| BOSTON, July 22
BOSTON, July 22 Two security experts who a year
ago exposed methods for hacking the Toyota Prius and Ford Escape
say they have developed technology that would keep automobiles
safe from cyber attacks.
At last summer's Def Con hacking conference in Las Vegas,
the two researchers, Chris Valasek and Charlie Miller, described
ways to launch dangerous attacks, including manipulating the
brakes of the moving Prius and the Ford Escape.
Valasek told Reuters on Tuesday that he and Miller will show
off a prototype vehicle "intrusion prevention device" at next
month's Black Hat hacking conference in Las Vegas.
They built the device with about $150 in electronics parts,
though the real "secret sauce" is a set of computer algorithms
that listen to traffic in a car's network to understand how
things are supposed to work. When an attack occurs, the device
identifies traffic anomalies and blocks rogue activity, Valasek
The two well-known computer experts decided to pursue the
project because they wanted to help automakers identify ways to
defend against security vulnerabilities in their products.
"I really don't care if you hack my browser and steal my
credit card," Valasek said. "But crashing a car is life or
death. It is dramatic. We wanted to be part of the solution."
The research the two have released on the Ford and Toyota
cars, as well as work by other experts on different types of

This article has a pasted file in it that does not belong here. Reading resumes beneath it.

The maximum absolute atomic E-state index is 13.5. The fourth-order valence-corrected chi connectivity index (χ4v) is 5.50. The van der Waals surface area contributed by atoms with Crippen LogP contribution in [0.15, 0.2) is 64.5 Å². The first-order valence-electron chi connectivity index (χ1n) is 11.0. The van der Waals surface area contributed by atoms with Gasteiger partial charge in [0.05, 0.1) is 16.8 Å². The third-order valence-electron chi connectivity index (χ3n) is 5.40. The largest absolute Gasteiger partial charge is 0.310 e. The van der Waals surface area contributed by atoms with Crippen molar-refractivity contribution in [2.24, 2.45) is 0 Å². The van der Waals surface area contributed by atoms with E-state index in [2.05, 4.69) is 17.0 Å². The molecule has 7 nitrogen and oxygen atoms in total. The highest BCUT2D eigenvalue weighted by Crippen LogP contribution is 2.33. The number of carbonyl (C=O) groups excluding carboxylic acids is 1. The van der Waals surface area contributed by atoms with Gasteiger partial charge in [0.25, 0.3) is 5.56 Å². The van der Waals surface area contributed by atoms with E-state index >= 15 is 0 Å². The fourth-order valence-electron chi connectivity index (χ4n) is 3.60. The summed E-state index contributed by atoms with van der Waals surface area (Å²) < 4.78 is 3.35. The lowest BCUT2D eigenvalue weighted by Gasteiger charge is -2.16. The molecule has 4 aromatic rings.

vehicles, has raised concerns that somebody might one day try to
replicate their work to launch a real-life attack.
Yet the U.S. National Highway Traffic Safety Administration
said in a statement on Tuesday that it is not aware of any
incidents of consumer vehicle control systems having been
The auto industry has beefed up efforts to identify and
mitigate potential cybersecurity risks over the past few years.
"Cyber security is a global concern and it is a growing
threat for all industries, including the automotive," said Jack
Pokrzywa, manager of global ground vehicle standards with SAE
International, a group that represents industry engineers.
Pokrzywa declined to comment on the specifics of the new
technology from Valasek and Miller, though he said "Any viable
solution reducing cyber threats is a step in the right
A representative for Ford said she had no immediate comment
on the device. Officials with Toyota could not be reached for
(Reporting by Jim Finkle in Boston; Editing by Richard
Valdmanis and Dan Grebler)